Being a ‘professional’…

If a dog barked at Grace, she would literally jump out of her skin. For this reason and the general level of fear of the outside world, I really needed  to take Grace to puppy socialization classes. Having made the decision not to vaccinate her, this was going to be tough, or so I thought. But surprisingly, having mentioned it on the off-chance to my Vet during our consultation a few days earlier, she told me that there was a lady running ‘Puppy School’ classes who would take unvaccinated pups as she didn’t vaccinate her own dogs.

I looked at the national website  for the classes and was surprised to read on the homepage a reference to myself! The piece was about the lady that had won the Crufts Freestyle final in 2012 and there was a direct quote from the lady – Sue – “To win the Crufts Freestyle final was beyond my wildest dreams, as it has only ever been won by professional handlers – and I am certainly not that!”

I had to smile to myself. Chandi and I had won four Crufts Freestyle and HTM finals, so Sue was definitely including me among the ‘professional handlers’ that had previously won. I am always surprised by the way other people see me, as it is usually vastly different from the way I see myself. I’m not sure that I qualify as a ‘professional handler’ as I earn my living by teaching the Piano and the Violin, not from running dog training courses. Chandi was ‘just’ a rescue dog that I paid £10 for and figured out how to train on my own. Professional? Not really, but I took it as a huge compliment just the same.

I phoned the lady running the classes near to us. I say ‘near’, it was going to be a fifty mile round trip, but I needed to do everything I could to help Grace. There was a new six week course starting that Friday and I signed us up straight away.

Our first ‘Puppy School’ class was on Friday May 17. Despite my best efforts, Grace paid me little attention while we were there. In fact I would have rated her attention to me as about ten percent. We still had some way to go. By the end of the class she was so wound up, panting her head off and over tired, that I just picked her up and held her tightly to calm her down. None of the other puppies were in such a state.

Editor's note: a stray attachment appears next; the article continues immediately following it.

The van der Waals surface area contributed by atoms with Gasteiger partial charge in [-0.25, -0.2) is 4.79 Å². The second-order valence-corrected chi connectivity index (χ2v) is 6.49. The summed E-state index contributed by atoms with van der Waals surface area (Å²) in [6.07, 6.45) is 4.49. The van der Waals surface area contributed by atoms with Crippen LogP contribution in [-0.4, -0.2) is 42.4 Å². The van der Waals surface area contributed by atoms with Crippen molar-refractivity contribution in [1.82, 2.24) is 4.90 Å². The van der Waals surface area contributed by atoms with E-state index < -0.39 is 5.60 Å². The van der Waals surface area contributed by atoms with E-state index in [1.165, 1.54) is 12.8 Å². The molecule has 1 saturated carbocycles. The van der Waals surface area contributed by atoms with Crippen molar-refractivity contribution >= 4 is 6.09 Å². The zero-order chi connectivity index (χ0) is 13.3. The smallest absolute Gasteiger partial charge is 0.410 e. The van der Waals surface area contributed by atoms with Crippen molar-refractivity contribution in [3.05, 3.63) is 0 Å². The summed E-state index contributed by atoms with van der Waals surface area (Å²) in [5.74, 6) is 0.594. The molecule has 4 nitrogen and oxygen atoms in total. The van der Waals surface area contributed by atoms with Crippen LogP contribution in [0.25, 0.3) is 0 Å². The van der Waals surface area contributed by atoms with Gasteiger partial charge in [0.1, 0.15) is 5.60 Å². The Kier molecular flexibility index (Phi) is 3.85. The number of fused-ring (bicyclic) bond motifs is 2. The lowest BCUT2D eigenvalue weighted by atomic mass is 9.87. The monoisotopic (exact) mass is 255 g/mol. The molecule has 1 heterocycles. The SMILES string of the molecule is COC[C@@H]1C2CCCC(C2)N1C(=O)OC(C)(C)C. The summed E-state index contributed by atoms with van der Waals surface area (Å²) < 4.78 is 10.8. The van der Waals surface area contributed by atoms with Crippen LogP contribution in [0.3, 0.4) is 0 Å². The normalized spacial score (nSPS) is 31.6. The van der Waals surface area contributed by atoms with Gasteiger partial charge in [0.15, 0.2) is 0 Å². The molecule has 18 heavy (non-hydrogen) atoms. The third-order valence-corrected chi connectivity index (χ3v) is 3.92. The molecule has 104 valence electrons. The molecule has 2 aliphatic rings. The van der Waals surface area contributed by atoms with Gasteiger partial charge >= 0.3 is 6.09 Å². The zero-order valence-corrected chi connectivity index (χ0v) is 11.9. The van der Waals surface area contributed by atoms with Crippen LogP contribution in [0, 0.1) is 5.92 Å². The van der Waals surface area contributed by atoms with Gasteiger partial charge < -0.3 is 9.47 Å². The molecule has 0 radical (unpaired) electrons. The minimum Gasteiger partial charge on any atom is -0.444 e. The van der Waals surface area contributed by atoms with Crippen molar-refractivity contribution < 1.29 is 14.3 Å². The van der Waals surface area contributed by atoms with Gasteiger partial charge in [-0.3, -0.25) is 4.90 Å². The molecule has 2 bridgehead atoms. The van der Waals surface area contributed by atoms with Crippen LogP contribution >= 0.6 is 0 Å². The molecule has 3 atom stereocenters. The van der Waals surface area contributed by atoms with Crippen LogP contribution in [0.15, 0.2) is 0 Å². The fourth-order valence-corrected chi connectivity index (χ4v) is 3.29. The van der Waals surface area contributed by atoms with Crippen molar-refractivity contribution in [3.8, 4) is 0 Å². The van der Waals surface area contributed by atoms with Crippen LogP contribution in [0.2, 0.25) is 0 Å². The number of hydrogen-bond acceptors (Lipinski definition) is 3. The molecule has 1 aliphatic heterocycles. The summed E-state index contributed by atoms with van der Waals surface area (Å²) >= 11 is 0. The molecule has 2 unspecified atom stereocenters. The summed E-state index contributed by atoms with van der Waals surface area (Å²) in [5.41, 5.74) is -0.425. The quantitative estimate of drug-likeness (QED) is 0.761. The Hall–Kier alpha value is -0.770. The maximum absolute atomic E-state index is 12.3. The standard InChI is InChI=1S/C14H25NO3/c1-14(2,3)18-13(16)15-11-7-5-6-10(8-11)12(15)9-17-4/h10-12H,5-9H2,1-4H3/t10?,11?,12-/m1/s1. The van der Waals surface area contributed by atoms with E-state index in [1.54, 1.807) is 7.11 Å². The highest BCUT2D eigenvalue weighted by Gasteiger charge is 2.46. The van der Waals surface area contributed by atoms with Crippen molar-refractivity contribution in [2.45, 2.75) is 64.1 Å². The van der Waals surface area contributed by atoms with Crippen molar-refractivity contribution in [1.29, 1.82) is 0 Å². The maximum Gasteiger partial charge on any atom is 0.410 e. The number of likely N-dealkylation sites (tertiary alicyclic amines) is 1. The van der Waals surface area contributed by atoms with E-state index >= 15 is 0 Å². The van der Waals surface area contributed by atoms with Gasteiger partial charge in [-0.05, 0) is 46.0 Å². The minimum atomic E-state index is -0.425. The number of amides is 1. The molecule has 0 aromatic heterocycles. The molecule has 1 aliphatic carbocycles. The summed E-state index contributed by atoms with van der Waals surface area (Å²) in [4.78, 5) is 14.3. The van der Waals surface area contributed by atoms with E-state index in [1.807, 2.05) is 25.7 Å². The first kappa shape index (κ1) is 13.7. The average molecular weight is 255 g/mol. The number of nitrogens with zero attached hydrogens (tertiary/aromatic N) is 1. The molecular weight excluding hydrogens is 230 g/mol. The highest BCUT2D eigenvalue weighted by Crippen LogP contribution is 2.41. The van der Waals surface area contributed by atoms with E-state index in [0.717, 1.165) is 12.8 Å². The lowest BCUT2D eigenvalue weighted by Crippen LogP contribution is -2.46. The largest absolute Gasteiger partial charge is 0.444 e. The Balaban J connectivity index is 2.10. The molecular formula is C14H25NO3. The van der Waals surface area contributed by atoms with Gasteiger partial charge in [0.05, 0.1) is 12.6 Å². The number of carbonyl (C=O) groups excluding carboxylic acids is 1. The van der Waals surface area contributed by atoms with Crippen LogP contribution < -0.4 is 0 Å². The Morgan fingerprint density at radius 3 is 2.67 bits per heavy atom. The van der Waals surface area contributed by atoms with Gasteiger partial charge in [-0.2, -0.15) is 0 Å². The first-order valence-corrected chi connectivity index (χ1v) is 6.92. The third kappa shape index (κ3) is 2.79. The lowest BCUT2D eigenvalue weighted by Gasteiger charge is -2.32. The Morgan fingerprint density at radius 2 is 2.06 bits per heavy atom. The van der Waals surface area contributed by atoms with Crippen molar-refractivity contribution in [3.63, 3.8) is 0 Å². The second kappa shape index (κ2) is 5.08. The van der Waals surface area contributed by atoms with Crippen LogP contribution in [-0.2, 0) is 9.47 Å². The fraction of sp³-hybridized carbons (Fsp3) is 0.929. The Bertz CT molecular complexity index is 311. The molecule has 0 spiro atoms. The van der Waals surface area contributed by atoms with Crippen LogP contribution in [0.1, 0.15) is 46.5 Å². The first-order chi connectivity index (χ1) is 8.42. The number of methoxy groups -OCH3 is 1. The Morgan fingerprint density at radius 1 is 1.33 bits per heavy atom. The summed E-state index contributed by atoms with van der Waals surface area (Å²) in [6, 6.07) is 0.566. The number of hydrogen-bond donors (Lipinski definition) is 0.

Grace is super intelligent. Along with such intelligence goes extreme sensitivity. It is incredibly hard to handle – even for a ‘professional handler’ like myself 🙂  I can keenly understand why so many Border collies get dumped in rescue. They may look like the perfect dog when you see one that is well-trained and socialized, but achieving that level of training and producing a well-adjusted dog is not so straight forward.

At the second class the following week, Grace showed a small amount of improvement on the previous week. I had continued working with her and we had visited the noisy Sunday Market and Pets at Home a few more times. We were making more progress on our short walking trips and she was paying me much more attention and relaxed enough to eat the cheese rewards for reacting calmly and wanting to play tuggy. There were still times when she was overwhelmed with fear and picking her up was the only way to calm her down.

I had also been teaching her the meaning of the word ‘close’. For her, this means ‘put your right shoulder against my left leg and stay there, looking up at me and giving me your full attention’. This is the stationary version of  competition style heelwork – and after a few attempts, Grace really got the hang of if and would run to make contact with my leg as soon as I asked her to come ‘close’. She was  thirteen weeks old – just a baby – but so keen to learn, and so fast to learn!

At the puppy class that week as Grace was paying me slightly more attention, I accidentally asked her to come ‘close’. I hadn’t meant to, but just said it. As the words came out of my mouth I gave a wry smile. The smile was wiped from my face and replaced with a look of complete surprise and amazement, when I watched my super-cute pupster rush to get into the correct position.

I popped some cheese pieces into her mouth and praised her until I thought I was going to explode. The only place we had worked on ‘close’ was in our kitchen. We hadn’t even tried it in the distracting environment of the garden, and here she was doing it perfectly with all the noise and organized chaos of the puppy class! I felt very proud of little Gracie, and even more certain that we were indeed making progress.

To add to my general sense of pleasure, Gracie’s ears suddenly grew. We went to bed the next night, Saturday, and by Sunday morning, this was what greeted me. Over night, they had become gorgeous, huge and just what I was hoping for!

Where did those ears come from?

Where did those ears come from?

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2 Responses to Being a ‘professional’…

  1. Great news Tina and of course Grace xxxx

  2. Tammy S. says:

    You two are doing fabulous! Can we also remember that someone who won such prestigious titles also has such a wonderful dog training DVD out. (Tina and Chandi-Teach YOUR Dog New Tricks). Such positive and effective training technique anyone can use taught by a fabulous, yet humble “Professional” dog handler. I have learned so much watching it and even use it as a refresher at time when I get discouraged in training my own. No wonder Gracie is coming along so marvelously! And oh, those ears are to die for!

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